Some researchers underscore the role of an unknown inhibitor of NO synthesis as well as of high amount of blood glucocorticoids and glucagon. In their opinion, these could be alternative factors involved into the trauma-induced reduction of NO. In fact, those substances are able to inhibit in vitro NO generation in some different cellular lines [12,13]. Recently a close relationship has been found between the post-injury NO decrease and immune cell arginase. Arginase expression was increased in splenic immune cells of trauma model mice as well as in patients undergoing elective general surgery [5,14,15]. The arginase substrate arginine participates in the production of essential proteins in repairing wounds following surgical trauma. Since arginine plays a crucial role in NO metabolism, its availability can be insufficient for NO generation in the postoperative period [5]. In short, post-surgical arginine depletion might be a main cause of the decreased plasma level of NO [16].

Several studies underline the link between IL-10 and the NO pathway. Ochoa and colleagues observed that the increase of IL-10 was directly dependent on the elevated arginase activity after trauma suggesting a crucial role of IL-10 in mediating NO production [17]. This assumption was supported by Chang and Zdon, who hypothesized that IL-10 could down regulate NO synthetase activity in septic animal models undergoing surgical stress [18]. In the present investigation we failed to demonstrate any evidence of a relationship between circulating IL-10 and NO.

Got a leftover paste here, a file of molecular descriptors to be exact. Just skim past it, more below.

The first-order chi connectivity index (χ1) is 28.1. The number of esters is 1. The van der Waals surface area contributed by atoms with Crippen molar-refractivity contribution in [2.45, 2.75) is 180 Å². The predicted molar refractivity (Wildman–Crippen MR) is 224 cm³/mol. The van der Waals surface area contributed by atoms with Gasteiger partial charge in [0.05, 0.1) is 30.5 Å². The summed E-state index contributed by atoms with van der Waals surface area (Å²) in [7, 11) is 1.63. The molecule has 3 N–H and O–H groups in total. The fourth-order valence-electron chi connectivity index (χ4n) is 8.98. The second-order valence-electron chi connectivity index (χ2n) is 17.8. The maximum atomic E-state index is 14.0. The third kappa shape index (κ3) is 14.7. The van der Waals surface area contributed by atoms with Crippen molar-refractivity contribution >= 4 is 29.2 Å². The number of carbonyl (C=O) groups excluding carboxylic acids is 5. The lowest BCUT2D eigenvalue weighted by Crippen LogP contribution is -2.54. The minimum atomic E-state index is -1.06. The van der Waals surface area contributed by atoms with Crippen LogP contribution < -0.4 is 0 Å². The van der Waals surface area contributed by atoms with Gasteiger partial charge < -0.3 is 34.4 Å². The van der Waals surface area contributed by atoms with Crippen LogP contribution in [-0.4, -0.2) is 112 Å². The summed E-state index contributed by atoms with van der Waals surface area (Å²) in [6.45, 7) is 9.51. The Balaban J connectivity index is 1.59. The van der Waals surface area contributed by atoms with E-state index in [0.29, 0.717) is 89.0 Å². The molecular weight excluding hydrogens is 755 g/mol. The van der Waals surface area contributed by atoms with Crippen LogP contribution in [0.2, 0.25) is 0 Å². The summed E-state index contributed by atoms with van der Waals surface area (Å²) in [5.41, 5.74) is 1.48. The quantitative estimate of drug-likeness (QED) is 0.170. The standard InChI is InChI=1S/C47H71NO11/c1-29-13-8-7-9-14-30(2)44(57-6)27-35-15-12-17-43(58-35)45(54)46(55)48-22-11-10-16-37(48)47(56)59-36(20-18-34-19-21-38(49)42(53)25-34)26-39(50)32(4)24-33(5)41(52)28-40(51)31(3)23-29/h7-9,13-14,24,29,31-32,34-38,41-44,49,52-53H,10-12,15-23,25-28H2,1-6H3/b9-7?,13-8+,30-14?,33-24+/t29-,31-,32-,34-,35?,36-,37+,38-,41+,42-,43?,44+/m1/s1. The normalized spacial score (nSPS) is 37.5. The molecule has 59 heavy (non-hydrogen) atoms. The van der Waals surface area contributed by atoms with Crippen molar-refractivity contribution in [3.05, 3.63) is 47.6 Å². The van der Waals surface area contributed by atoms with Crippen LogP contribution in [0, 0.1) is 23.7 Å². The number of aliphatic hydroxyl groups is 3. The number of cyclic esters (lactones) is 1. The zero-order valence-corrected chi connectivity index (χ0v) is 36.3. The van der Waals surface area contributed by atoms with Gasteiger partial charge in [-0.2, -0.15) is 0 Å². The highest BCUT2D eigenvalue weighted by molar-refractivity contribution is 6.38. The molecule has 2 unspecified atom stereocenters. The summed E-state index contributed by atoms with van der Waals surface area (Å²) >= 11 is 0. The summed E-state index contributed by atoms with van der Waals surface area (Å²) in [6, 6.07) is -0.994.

Anaesthetic agents have been also involved as contributive factors to the postoperative fall in circulating NO. A previous study showed that intravenous and inhalational anaesthetics including thiopental and halothane were able to cause a significant decrease of NO synthetase activity from human polymorphonuclear leucocytes [19]. Recent work has provided a new insight into the ability of anaesthetic substances to influence NO metabolism in the brain [6,7]. In the current study we found that the plasma level of NO was unaffected by the anaesthesia regimen as patients who received two different types of compounds to induce and maintain general anaesthesia exhibited similar changes in postoperative NO serum concentrations. Thus, these results could suggest that in patients undergoing an operative major procedure the decrease of NO plasma concentration is due by a great extent to the surgical stress.

In conclusion, although we only studied on small sample population, which has some limitations, our data strongly suggests that in the early postoperative period, no relationship could link the increase in circulating IL-10 with the altered production of NO. Moreover, the increase of IL-10 as well as the reduction in NO serum level seem to be two events independent by the type of agents used for general anaesthesia.


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© 2005 European Society of Anaesthesiology